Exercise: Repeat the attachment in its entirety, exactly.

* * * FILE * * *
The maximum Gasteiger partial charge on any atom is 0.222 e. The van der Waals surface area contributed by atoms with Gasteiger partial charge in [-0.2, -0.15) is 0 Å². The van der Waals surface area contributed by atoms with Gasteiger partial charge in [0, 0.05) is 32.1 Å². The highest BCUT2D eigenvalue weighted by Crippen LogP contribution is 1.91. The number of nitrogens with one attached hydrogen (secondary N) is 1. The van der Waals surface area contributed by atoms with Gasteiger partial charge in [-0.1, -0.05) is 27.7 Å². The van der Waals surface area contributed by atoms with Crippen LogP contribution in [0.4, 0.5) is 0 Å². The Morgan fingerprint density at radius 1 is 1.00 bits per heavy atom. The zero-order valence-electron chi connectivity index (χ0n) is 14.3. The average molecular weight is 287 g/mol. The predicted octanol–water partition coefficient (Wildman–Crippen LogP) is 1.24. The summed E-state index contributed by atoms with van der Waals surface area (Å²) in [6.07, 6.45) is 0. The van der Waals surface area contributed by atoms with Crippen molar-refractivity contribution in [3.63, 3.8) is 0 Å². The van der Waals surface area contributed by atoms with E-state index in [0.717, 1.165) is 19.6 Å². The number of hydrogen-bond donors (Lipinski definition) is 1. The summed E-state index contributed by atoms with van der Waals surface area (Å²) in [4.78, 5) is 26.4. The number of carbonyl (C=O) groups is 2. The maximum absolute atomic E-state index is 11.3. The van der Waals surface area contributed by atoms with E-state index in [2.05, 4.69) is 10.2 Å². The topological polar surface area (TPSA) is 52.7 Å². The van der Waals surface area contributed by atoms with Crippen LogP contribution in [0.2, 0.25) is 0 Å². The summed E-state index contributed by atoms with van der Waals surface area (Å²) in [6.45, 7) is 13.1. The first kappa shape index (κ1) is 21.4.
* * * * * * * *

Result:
The maximum Gasteiger partial charge on any atom is 0.222 e. The van der Waals surface area contributed by atoms with Gasteiger partial charge in [-0.2, -0.15) is 0 Å². The van der Waals surface area contributed by atoms with Gasteiger partial charge in [0, 0.05) is 32.1 Å². The highest BCUT2D eigenvalue weighted by Crippen LogP contribution is 1.91. The number of nitrogens with one attached hydrogen (secondary N) is 1. The van der Waals surface area contributed by atoms with Gasteiger partial charge in [-0.1, -0.05) is 27.7 Å². The van der Waals surface area contributed by atoms with Crippen LogP contribution in [0.4, 0.5) is 0 Å². The Morgan fingerprint density at radius 1 is 1.00 bits per heavy atom. The zero-order valence-electron chi connectivity index (χ0n) is 14.3. The average molecular weight is 287 g/mol. The predicted octanol–water partition coefficient (Wildman–Crippen LogP) is 1.24. The summed E-state index contributed by atoms with van der Waals surface area (Å²) in [6.07, 6.45) is 0. The van der Waals surface area contributed by atoms with Crippen molar-refractivity contribution in [3.63, 3.8) is 0 Å². The van der Waals surface area contributed by atoms with E-state index in [0.717, 1.165) is 19.6 Å². The number of hydrogen-bond donors (Lipinski definition) is 1. The summed E-state index contributed by atoms with van der Waals surface area (Å²) in [4.78, 5) is 26.4. The number of carbonyl (C=O) groups is 2. The maximum absolute atomic E-state index is 11.3. The van der Waals surface area contributed by atoms with E-state index in [2.05, 4.69) is 10.2 Å². The topological polar surface area (TPSA) is 52.7 Å². The van der Waals surface area contributed by atoms with Crippen LogP contribution in [0.2, 0.25) is 0 Å². The summed E-state index contributed by atoms with van der Waals surface area (Å²) in [6.45, 7) is 13.1. The first kappa shape index (κ1) is 21.4.